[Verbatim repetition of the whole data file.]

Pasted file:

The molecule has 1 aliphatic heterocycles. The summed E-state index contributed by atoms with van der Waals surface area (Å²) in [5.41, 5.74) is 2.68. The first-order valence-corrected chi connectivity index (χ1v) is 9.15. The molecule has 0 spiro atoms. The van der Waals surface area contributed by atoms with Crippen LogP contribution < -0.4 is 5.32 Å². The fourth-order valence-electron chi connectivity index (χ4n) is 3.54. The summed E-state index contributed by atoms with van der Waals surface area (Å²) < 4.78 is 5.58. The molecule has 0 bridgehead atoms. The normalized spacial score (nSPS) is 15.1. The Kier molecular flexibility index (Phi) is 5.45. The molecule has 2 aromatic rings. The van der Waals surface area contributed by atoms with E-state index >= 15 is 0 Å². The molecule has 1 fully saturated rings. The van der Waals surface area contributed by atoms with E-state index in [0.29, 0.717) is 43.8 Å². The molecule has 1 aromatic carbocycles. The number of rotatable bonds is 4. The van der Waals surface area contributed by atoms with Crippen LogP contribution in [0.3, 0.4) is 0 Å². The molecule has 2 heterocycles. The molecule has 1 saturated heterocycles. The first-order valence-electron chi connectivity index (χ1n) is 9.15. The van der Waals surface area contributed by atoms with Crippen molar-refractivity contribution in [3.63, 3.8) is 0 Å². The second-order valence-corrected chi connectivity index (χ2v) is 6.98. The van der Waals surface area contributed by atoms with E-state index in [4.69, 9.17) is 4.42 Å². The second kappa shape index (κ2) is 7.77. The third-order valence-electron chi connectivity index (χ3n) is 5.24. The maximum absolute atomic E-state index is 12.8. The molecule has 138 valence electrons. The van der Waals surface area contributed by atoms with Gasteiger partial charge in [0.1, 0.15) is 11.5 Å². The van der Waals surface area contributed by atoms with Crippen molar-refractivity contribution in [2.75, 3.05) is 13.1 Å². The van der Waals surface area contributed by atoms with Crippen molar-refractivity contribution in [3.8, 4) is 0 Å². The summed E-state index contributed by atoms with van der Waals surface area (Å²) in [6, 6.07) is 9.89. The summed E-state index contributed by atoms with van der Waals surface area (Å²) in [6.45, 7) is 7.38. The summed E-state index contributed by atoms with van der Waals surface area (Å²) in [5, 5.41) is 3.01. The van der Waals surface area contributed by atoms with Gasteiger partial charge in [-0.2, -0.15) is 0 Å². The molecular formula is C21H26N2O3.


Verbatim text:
The molecule has 1 aliphatic heterocycles. The summed E-state index contributed by atoms with van der Waals surface area (Å²) in [5.41, 5.74) is 2.68. The first-order valence-corrected chi connectivity index (χ1v) is 9.15. The molecule has 0 spiro atoms. The van der Waals surface area contributed by atoms with Crippen LogP contribution < -0.4 is 5.32 Å². The fourth-order valence-electron chi connectivity index (χ4n) is 3.54. The summed E-state index contributed by atoms with van der Waals surface area (Å²) < 4.78 is 5.58. The molecule has 0 bridgehead atoms. The normalized spacial score (nSPS) is 15.1. The Kier molecular flexibility index (Phi) is 5.45. The molecule has 2 aromatic rings. The van der Waals surface area contributed by atoms with E-state index >= 15 is 0 Å². The molecule has 1 fully saturated rings. The van der Waals surface area contributed by atoms with E-state index in [0.29, 0.717) is 43.8 Å². The molecule has 1 aromatic carbocycles. The number of rotatable bonds is 4. The van der Waals surface area contributed by atoms with Crippen LogP contribution in [0.3, 0.4) is 0 Å². The molecule has 2 heterocycles. The molecule has 1 saturated heterocycles. The first-order valence-electron chi connectivity index (χ1n) is 9.15. The van der Waals surface area contributed by atoms with Crippen molar-refractivity contribution in [3.63, 3.8) is 0 Å². The second-order valence-corrected chi connectivity index (χ2v) is 6.98. The van der Waals surface area contributed by atoms with E-state index in [4.69, 9.17) is 4.42 Å². The second kappa shape index (κ2) is 7.77. The third-order valence-electron chi connectivity index (χ3n) is 5.24. The maximum absolute atomic E-state index is 12.8. The molecule has 138 valence electrons. The van der Waals surface area contributed by atoms with Gasteiger partial charge in [0.1, 0.15) is 11.5 Å². The van der Waals surface area contributed by atoms with Crippen molar-refractivity contribution in [2.75, 3.05) is 13.1 Å². The van der Waals surface area contributed by atoms with Crippen molar-refractivity contribution in [3.8, 4) is 0 Å². The summed E-state index contributed by atoms with van der Waals surface area (Å²) in [6, 6.07) is 9.89. The summed E-state index contributed by atoms with van der Waals surface area (Å²) in [6.45, 7) is 7.38. The summed E-state index contributed by atoms with van der Waals surface area (Å²) in [5, 5.41) is 3.01. The van der Waals surface area contributed by atoms with Gasteiger partial charge in [-0.2, -0.15) is 0 Å². The molecular formula is C21H26N2O3.